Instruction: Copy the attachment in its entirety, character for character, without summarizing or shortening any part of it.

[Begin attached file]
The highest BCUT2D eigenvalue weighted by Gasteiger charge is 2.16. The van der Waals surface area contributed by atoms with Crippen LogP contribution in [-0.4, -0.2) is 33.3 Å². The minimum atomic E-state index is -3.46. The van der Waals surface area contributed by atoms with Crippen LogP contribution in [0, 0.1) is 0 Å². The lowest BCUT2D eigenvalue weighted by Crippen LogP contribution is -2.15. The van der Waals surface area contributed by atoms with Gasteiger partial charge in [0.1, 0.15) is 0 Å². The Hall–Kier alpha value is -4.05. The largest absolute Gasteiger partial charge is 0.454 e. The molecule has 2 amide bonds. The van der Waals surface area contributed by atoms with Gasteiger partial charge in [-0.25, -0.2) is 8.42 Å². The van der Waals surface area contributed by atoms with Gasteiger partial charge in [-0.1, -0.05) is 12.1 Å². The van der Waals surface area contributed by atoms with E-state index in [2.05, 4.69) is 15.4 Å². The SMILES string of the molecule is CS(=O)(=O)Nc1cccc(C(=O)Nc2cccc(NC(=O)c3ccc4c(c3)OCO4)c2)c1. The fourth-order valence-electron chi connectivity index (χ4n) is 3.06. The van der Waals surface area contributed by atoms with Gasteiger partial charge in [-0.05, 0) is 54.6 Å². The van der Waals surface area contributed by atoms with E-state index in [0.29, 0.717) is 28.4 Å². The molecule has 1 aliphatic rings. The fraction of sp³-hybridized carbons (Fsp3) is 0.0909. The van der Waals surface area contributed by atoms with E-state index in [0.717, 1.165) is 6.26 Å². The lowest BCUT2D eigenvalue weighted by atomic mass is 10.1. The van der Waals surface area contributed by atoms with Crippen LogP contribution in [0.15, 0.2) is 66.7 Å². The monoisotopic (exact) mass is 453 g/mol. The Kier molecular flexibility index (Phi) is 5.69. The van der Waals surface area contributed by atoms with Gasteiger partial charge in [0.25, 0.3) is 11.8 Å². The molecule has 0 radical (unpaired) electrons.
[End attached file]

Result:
The highest BCUT2D eigenvalue weighted by Gasteiger charge is 2.16. The van der Waals surface area contributed by atoms with Crippen LogP contribution in [-0.4, -0.2) is 33.3 Å². The minimum atomic E-state index is -3.46. The van der Waals surface area contributed by atoms with Crippen LogP contribution in [0, 0.1) is 0 Å². The lowest BCUT2D eigenvalue weighted by Crippen LogP contribution is -2.15. The van der Waals surface area contributed by atoms with Gasteiger partial charge in [0.1, 0.15) is 0 Å². The Hall–Kier alpha value is -4.05. The largest absolute Gasteiger partial charge is 0.454 e. The molecule has 2 amide bonds. The van der Waals surface area contributed by atoms with Gasteiger partial charge in [-0.25, -0.2) is 8.42 Å². The van der Waals surface area contributed by atoms with Gasteiger partial charge in [-0.1, -0.05) is 12.1 Å². The van der Waals surface area contributed by atoms with E-state index in [2.05, 4.69) is 15.4 Å². The SMILES string of the molecule is CS(=O)(=O)Nc1cccc(C(=O)Nc2cccc(NC(=O)c3ccc4c(c3)OCO4)c2)c1. The fourth-order valence-electron chi connectivity index (χ4n) is 3.06. The van der Waals surface area contributed by atoms with Gasteiger partial charge in [-0.05, 0) is 54.6 Å². The van der Waals surface area contributed by atoms with E-state index in [0.29, 0.717) is 28.4 Å². The molecule has 1 aliphatic rings. The fraction of sp³-hybridized carbons (Fsp3) is 0.0909. The van der Waals surface area contributed by atoms with E-state index in [0.717, 1.165) is 6.26 Å². The lowest BCUT2D eigenvalue weighted by atomic mass is 10.1. The van der Waals surface area contributed by atoms with Crippen LogP contribution in [0.15, 0.2) is 66.7 Å². The monoisotopic (exact) mass is 453 g/mol. The Kier molecular flexibility index (Phi) is 5.69. The van der Waals surface area contributed by atoms with Gasteiger partial charge in [0.25, 0.3) is 11.8 Å². The molecule has 0 radical (unpaired) electrons.